Status quo isn't a basis necessarily a basis for current situations; time and time again the Courts have gone against status quo. 

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On 11/22/2020 at 11:33 AM, smac97 said:

And yet they weren't.  Nor gyms.  Nor liquor stores.  Nor home improvement stores.  Nor abortion clinics.  And on and on and on.

But churches have.  Religious groups have been singled out for disparate, lesser treatment....

Would you be happy if churches were treated like gyms and liquor stores and home improvement stores? This would mean churches could have stayed open. And would face the same tax burden as the other businesses you listed.

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3 minutes ago, Analytics said:
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And yet they weren't.  Nor gyms.  Nor liquor stores.  Nor home improvement stores.  Nor abortion clinics.  And on and on and on.

But churches have.  Religious groups have been singled out for disparate, lesser treatment....

Would you be happy if churches were treated like gyms and liquor stores and home improvement stores?

I would be happy if religious groups were not subjected to disparate, lesser treatment and regulations by the government.

3 minutes ago, Analytics said:

This would mean churches could have stayed open. And would face the same tax burden as the other businesses you listed.

I don't understand what you are referencing here.

Thanks,

-Smac

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28 minutes ago, smac97 said:

I would be happy if religious groups were not subjected to disparate, lesser treatment and regulations by the government.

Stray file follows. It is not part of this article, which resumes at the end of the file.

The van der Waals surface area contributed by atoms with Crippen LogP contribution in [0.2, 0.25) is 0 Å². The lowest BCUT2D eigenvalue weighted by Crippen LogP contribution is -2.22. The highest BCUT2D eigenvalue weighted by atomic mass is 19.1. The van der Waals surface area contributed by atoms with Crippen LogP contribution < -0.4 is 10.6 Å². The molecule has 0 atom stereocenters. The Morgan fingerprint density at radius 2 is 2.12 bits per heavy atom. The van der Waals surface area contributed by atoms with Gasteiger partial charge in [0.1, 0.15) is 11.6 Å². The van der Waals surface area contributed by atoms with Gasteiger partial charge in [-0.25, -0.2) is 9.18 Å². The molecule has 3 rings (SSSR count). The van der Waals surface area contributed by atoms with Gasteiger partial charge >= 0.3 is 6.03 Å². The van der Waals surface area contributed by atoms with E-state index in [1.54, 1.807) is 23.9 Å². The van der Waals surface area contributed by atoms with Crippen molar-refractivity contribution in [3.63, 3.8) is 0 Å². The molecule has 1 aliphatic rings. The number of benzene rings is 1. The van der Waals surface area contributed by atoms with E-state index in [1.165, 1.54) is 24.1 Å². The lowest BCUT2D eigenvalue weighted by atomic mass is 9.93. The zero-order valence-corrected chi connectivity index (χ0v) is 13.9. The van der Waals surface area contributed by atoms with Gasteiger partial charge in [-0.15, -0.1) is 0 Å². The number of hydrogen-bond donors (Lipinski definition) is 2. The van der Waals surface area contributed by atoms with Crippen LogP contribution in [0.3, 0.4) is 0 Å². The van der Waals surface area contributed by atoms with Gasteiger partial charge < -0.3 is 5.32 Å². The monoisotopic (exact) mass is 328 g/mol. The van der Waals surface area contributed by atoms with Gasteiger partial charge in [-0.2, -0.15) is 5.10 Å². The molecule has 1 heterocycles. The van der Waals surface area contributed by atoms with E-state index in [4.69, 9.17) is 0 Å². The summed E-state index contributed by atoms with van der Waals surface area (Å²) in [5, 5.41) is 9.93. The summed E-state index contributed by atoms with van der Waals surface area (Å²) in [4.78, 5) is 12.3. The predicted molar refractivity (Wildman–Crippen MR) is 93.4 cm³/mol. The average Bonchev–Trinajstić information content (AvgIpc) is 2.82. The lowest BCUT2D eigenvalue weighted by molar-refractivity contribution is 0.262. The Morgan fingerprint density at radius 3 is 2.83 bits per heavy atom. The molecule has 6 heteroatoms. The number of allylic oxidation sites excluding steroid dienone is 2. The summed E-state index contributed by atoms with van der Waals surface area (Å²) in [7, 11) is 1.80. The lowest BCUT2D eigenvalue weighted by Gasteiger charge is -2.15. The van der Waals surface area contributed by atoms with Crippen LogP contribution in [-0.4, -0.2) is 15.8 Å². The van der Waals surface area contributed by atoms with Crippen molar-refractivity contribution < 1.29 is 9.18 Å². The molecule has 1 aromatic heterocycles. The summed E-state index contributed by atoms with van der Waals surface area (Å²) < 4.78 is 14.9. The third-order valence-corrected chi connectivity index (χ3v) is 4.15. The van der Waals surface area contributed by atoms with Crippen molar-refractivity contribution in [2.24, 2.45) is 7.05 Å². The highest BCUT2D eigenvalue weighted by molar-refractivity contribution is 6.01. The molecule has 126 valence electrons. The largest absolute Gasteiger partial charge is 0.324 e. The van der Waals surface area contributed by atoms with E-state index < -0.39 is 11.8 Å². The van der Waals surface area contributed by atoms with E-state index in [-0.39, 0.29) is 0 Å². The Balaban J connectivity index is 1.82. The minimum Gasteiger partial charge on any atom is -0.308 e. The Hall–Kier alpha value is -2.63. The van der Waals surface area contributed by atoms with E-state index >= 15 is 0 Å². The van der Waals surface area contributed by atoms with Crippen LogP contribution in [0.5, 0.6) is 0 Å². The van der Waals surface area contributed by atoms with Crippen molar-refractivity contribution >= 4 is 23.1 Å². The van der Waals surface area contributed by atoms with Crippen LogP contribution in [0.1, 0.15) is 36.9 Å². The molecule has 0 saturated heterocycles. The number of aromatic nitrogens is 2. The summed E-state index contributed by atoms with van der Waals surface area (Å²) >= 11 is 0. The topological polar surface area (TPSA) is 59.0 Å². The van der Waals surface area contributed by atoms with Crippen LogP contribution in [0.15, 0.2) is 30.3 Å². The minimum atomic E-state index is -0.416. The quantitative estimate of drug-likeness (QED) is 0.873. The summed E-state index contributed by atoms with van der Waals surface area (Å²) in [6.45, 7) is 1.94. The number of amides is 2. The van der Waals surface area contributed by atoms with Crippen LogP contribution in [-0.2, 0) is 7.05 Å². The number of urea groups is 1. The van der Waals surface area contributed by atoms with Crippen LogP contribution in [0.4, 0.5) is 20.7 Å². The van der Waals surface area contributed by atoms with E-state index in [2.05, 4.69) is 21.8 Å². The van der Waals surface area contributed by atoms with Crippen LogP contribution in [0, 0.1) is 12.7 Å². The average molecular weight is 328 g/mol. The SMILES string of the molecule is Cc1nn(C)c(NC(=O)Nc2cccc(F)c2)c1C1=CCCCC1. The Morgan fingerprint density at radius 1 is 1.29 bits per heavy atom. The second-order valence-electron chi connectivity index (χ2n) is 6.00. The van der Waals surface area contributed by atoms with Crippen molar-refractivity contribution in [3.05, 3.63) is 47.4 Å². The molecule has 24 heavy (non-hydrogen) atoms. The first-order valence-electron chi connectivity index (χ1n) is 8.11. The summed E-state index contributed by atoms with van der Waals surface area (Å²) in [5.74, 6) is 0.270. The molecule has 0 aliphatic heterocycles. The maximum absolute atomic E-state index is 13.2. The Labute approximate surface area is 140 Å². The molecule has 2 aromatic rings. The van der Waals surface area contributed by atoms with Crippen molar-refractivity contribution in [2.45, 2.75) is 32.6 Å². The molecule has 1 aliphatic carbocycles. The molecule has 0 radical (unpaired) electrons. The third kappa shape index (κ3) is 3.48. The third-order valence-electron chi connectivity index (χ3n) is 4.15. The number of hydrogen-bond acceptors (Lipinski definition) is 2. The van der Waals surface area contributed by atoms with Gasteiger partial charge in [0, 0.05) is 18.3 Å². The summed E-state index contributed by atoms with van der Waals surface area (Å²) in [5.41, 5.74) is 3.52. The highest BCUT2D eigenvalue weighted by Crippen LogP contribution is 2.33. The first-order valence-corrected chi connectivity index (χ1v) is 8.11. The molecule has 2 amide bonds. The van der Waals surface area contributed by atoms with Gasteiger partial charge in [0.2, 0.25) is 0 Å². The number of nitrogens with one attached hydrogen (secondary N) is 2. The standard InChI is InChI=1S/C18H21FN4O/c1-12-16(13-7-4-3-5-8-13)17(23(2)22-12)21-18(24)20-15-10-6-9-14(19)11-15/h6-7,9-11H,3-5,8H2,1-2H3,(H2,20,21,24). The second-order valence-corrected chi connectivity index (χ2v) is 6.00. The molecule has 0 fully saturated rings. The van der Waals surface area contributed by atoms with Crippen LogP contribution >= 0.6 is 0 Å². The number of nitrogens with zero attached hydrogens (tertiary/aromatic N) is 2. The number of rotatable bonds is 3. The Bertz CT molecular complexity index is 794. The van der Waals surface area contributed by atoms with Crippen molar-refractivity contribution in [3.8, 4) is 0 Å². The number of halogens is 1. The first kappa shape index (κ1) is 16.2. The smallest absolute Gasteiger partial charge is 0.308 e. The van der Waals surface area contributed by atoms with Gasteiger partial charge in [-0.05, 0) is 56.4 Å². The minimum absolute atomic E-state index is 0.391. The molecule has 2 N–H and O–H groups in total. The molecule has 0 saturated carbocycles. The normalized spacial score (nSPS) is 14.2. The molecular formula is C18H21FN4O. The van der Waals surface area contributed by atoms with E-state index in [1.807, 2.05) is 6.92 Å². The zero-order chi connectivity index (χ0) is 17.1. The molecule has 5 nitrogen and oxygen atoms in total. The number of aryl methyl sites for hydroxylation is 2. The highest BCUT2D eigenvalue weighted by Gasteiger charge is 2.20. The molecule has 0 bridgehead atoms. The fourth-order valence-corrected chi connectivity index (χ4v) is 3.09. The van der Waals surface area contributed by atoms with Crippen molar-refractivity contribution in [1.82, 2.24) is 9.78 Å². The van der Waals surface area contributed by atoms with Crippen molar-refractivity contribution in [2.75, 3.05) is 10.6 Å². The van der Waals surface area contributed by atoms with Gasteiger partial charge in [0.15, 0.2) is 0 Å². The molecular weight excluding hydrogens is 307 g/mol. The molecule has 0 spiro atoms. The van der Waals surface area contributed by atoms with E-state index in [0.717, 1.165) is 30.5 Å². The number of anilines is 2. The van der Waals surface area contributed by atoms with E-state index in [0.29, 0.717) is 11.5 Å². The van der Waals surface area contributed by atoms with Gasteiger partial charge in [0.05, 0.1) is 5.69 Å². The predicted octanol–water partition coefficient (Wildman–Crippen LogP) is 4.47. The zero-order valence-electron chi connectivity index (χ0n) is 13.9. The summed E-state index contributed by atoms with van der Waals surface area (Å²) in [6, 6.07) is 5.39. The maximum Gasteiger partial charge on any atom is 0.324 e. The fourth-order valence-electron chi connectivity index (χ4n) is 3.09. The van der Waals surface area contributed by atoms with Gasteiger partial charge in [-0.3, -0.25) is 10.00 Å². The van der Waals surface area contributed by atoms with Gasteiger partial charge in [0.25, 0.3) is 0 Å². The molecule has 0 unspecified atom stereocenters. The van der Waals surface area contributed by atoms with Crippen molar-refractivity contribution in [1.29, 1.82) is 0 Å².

I don't understand what you are referencing here.

Thanks,

-Smac

Churches get all sorts of tax breaks that the businesses you listed do not. From this perspective, churches get disparate, favorable treatment and regulations by the government. On the whole, I think churches are treated very favorably--in my opinion, unconstitutionally so.

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21 minutes ago, Analytics said:
Quote

I would be happy if religious groups were not subjected to disparate, lesser treatment and regulations by the government.

I don't understand what you are referencing here.

Churches get all sorts of tax breaks that the businesses you listed do not.

So First Amendment rights can be curtailed based on tax status?

Are you sure about that?

Thanks,

-Smac

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49 minutes ago, smac97 said:

So First Amendment rights can be curtailed based on tax status?

Are you sure about that?

Thanks,

-Smac

I didn't say First Amendment rights can be curtailed based on tax status. I said that compared to the businesses you listed, Churches are treated favorably. 

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25 minutes ago, Analytics said:
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Quote
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Analytics: Would you be happy if churches were treated like gyms and liquor stores and home improvement stores?

Smac: I would be happy if religious groups were not subjected to disparate, lesser treatment and regulations by the government.

Quote

Analytics: This would mean churches could have stayed open. And would face the same tax burden as the other businesses you listed.

Smac: I don't understand what you are referencing here.

Analytics: Churches get all sorts of tax breaks that the businesses you listed do not.

Smac: So First Amendment rights can be curtailed based on tax status?  Are you sure about that?

Analytics: I didn't say First Amendment rights can be curtailed based on tax status.

It sure sounded like it.

25 minutes ago, Analytics said:

I said that compared to the businesses you listed, Churches are treated favorably. 

"Treated favorably" being code for being tax exempt.

This is you not tying First Amendment rights to tax status?

Thanks,

-Smac

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40 minutes ago, smac97 said:

"Treated favorably" being code for being tax exempt.

It isn't code. It is something I directly said.

 

40 minutes ago, smac97 said:

This is you not tying First Amendment rights to tax status?

Correct. I am not tying First Amendment rights to tax status. Rather, I'm pointing out that in some extremely important ways, the government strongly favors religion.